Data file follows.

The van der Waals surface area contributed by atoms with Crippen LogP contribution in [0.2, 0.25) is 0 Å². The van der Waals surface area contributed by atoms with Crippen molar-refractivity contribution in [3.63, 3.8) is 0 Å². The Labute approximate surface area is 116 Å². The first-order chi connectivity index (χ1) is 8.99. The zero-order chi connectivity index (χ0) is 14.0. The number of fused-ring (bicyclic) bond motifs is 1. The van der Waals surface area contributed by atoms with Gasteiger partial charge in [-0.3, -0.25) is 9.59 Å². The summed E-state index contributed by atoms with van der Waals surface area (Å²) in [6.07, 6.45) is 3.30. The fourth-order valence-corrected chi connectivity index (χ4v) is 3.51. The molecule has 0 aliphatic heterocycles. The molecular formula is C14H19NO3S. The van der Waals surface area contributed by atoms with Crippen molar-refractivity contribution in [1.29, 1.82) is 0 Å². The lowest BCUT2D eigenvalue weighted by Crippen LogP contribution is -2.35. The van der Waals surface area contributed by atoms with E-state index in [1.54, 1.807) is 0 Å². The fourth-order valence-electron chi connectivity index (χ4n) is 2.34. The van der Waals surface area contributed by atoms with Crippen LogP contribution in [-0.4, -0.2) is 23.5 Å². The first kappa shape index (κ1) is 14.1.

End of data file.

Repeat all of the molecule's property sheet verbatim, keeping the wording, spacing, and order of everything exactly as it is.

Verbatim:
The van der Waals surface area contributed by atoms with Crippen LogP contribution in [0.2, 0.25) is 0 Å². The van der Waals surface area contributed by atoms with Crippen molar-refractivity contribution in [3.63, 3.8) is 0 Å². The Labute approximate surface area is 116 Å². The first-order chi connectivity index (χ1) is 8.99. The zero-order chi connectivity index (χ0) is 14.0. The number of fused-ring (bicyclic) bond motifs is 1. The van der Waals surface area contributed by atoms with Gasteiger partial charge in [-0.3, -0.25) is 9.59 Å². The summed E-state index contributed by atoms with van der Waals surface area (Å²) in [6.07, 6.45) is 3.30. The fourth-order valence-corrected chi connectivity index (χ4v) is 3.51. The molecule has 0 aliphatic heterocycles. The molecular formula is C14H19NO3S. The van der Waals surface area contributed by atoms with Crippen molar-refractivity contribution in [1.29, 1.82) is 0 Å². The lowest BCUT2D eigenvalue weighted by Crippen LogP contribution is -2.35. The van der Waals surface area contributed by atoms with E-state index in [1.54, 1.807) is 0 Å². The fourth-order valence-electron chi connectivity index (χ4n) is 2.34. The van der Waals surface area contributed by atoms with Crippen LogP contribution in [-0.4, -0.2) is 23.5 Å². The first kappa shape index (κ1) is 14.1.